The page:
“If you are able to fly around and collect that data, then you can actually help them to prioritise and on lands that have more pressing issues and direct them to those farmers who need their expertise more,” she explains.

“That project started in Moshi at the Kilimanjaro Agriculture Development Project where we worked with researchers who were researching on maize.”

A reality that Rose and her team had to come to terms with was that they were quite early in that space of technology in the country, and this came with a lot of misunderstanding.

Rose shares that they started to provide lot of education and demonstrations and were not bringing in a lot of revenue at that time.

“We started to do diversification into other sectors such as the telecom space to collect data and do what we call digital twins and energy sector to monitor transmission lines amongst others,” Rose shares.

The idea that Altitude X presented is that using the drone technology that they have, they can serve clients from different altitudes of their choice.

“Drones can work up to hundreds of meters away but we can also go into satellites which are kilometres away and we use both technologies in both agriculture and other sectors,” she explains.

In addition to mapping, Altitude X now is able to provide farmers with services like spraying of granulated fertilisers, pesticides and even spreading of seeds.

Since drones fly and cover more land when spraying these pesticides, they are able to benefit more than one farmer in a location, killing off pests in multiple farms at a go.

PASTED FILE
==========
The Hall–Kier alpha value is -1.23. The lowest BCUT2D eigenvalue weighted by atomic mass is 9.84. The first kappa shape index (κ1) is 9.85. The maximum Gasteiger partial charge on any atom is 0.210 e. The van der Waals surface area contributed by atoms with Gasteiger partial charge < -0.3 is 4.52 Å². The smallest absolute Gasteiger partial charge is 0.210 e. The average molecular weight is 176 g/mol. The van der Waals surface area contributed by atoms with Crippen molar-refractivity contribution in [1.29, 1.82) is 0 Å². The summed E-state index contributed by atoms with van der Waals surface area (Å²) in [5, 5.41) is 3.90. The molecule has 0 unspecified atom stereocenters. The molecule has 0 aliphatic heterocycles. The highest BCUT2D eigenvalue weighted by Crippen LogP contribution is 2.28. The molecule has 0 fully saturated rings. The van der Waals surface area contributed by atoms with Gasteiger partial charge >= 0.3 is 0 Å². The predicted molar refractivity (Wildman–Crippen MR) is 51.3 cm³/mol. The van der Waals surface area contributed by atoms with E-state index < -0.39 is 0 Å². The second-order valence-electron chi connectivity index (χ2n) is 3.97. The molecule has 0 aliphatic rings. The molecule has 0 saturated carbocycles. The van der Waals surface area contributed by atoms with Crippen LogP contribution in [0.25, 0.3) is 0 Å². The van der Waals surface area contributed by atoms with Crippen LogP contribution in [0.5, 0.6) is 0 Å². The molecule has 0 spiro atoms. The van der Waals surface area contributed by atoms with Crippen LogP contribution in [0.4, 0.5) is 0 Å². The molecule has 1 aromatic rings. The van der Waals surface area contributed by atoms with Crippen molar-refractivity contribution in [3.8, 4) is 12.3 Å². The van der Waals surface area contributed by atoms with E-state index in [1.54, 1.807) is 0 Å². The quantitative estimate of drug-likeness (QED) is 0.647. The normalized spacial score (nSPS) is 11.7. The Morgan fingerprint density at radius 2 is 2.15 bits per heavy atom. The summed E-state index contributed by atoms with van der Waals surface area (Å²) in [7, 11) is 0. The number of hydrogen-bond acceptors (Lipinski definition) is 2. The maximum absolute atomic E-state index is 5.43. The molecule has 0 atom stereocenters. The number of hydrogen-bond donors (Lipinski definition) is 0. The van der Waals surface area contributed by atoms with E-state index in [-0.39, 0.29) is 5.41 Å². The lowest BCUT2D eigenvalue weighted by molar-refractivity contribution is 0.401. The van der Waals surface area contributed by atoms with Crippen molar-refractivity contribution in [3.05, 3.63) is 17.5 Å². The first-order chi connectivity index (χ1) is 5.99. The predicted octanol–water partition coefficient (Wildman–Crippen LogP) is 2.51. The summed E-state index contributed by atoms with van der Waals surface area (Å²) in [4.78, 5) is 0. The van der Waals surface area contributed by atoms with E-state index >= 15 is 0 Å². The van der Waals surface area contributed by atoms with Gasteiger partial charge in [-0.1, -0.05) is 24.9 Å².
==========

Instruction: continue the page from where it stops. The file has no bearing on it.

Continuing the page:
“For rice farmers, there is a biochemical that when sprayed, is not harmful to the rice but is able to kill mosquito larvae, which means you are fighting malaria from production level,” she explains of the benefits that drones offer to farming.

This is a critical benefit when considering dealing with endemic illnesses. As such, Rose is a firm believer that should policy makers make access to this type of technology for farmers, we stand a better chance of boosting agricultural production in Tanzania.

“My passion for technology in this space has me being an active mentor to girls looking to find their footing in this space. I run both physical and virtual coaching sessions for them,” she says.

As luck would have it, even her company has a higher ratio of females to males.

To females aspiring to get in the agritech business, Rose says that they need to make sure that they’re able to leverage on the networks that are available.

“Agritech is huge and has so many stakeholders. That can be both a blessing because you have options but at times, extremely confusing when trying to figure out who to work with,” she says.

“A lot of people have documented their success and if you know where to look online, you may be able to identify who best suits your vision and goals and work with them or learn from them,” she advises.